The University Record, June 7, 1993

Siberian snake more potent than expected

By Sally Pobojewski
News and Information Services

The Siberian Snake, a series of magnets wrapped around the beam pipe of a particle accelerator, has turned out to be even more potent than expected in curing the “depolarization” problems of beams of spinning protons. The snake was designed to eliminate magnetic disorientations called depolarizing resonances that occur whenever a beam of spinning protons is being accelerated.

The new experimental results from the Indiana University Cyclotron Facility Cooler Ring were published in the April 26 issue of Physical Review Letters. The project was funded by the National Science Foundation and the Department of Energy.

The snake has performed very well on IUCF’s medium-energy proton accelerator since it first was tested there in 1989. It keeps all the protons in the beam spinning in one direction (called a polarized beam); this control of the spin direction allows experiments that investigate the fundamental particles of the universe.

Still, no one was sure whether the snake could cure all depolarization problems at very high-energy accelerators like the Superconducting Supercollider (SSC), where the many depolarizing resonances are so strong that they sometimes overlap. So a team of scientists built a special high-frequency magnet to create an artificial depolarizing resonance that overlapped with one of the Indiana accelerator’s natural disturbances. When the Siberian Snake was turned on, it completely overcame both overlapping resonances and kept all the protons spinning in one direction.

“Accelerator theory cannot yet deal with the overlapping depolarizing resonances, so we did not know what would happen,” said project leader Alan D. Krisch, professor of physics. “Fortunately, the Siberian Snake was powerful enough to overcome completely both overlapping resonances and all their interference effects.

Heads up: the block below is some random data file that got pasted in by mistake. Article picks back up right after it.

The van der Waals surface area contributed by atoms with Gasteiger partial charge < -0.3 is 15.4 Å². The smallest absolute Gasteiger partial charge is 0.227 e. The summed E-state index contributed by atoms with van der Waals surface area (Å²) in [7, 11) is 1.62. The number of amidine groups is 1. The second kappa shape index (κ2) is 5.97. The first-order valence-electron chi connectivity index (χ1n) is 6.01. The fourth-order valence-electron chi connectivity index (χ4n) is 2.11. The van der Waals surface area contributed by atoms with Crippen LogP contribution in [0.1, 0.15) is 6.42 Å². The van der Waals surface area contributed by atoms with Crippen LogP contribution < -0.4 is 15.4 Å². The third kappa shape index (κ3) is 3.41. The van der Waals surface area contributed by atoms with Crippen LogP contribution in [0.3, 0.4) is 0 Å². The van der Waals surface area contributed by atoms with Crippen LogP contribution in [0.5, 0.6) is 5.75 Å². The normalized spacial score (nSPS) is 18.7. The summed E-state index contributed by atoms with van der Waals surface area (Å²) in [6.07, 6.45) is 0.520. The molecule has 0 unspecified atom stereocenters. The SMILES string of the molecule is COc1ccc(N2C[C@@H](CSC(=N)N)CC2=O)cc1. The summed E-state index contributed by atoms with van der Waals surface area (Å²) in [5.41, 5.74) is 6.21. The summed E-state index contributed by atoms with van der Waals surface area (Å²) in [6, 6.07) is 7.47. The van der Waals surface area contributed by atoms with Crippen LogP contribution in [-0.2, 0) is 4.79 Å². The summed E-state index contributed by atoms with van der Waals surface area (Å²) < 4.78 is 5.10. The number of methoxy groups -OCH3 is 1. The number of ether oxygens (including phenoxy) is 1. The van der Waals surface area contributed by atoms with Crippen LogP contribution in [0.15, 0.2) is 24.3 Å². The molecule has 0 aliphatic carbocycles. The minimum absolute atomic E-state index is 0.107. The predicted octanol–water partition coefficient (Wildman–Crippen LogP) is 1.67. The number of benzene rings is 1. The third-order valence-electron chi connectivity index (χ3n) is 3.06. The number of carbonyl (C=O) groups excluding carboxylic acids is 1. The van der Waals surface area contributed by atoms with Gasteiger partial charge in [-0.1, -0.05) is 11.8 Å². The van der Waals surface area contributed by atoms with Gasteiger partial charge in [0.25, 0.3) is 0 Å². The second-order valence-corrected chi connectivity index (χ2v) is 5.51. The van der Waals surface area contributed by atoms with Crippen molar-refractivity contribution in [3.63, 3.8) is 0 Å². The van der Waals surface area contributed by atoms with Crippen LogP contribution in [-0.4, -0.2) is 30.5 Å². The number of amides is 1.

“It is important to have very high-energy spin-polarized proton beams because spin may give us a special handle on understanding the inner structure of the proton,” Krisch explained. “We think that the proton is made up of objects called ‘quarks.’ Some high-energy experiments suggest that spin is especially important in violent collisions of protons, which directly probe these small objects inside each proton.

“Therefore we feel that it’s important to do experiments where we can control the spin at much higher energy proton accelerators like Fermilab and the SSC in the United States and UNK in Russia. We hope that these experiments will give us some direct information about how the quarks interact with each other and how spin affects their interaction.”

The Siberian Snake, first suggested in 1974 by Russian theorists Yaroslav S. Derbenev and Anatoly M. Kondratenko of the Novosibirsk Laboratory, works by reversing the spin of each proton in a beam every time the proton travels once around the accelerator ring, Krisch said.

Thus, he explained, if any unwanted magnetic disturbance in the ring changes a proton’s spin direction, the same disturbance will have exactly the opposite effect after the snake reverses the proton’s spin direction during its next trip around the ring. This reversal forces each disturbance to cancel itself.

Siberian Snakes already are being installed on five or six medium-energy accelerators in laboratories around the world, he noted.

Individuals from the U-M who also participated in the experiment were Rachid Baiod, C.M. Chu, Ernest Courant, Yaroslav Derbenev, Jeffery Duryea, Andrei Koulsha, Michiko Minty, Teamour Nurushev, Richard Phelps, Dimitri Shoumkin and Victor Wong.

Others were David Caussyn, S.Y. Lee, Thomas Rinckel, Franz Sperisen, Edward Stephenson and Barbara von Przewoski from Indiana University; Chihiro Ohmori from Tokyo University; Paul Pancella from Western Michigan University; Lazarus Ratner from Brookhaven National Laboratory; and Uli Wienands from TRIUMF in Vancouver, Canada.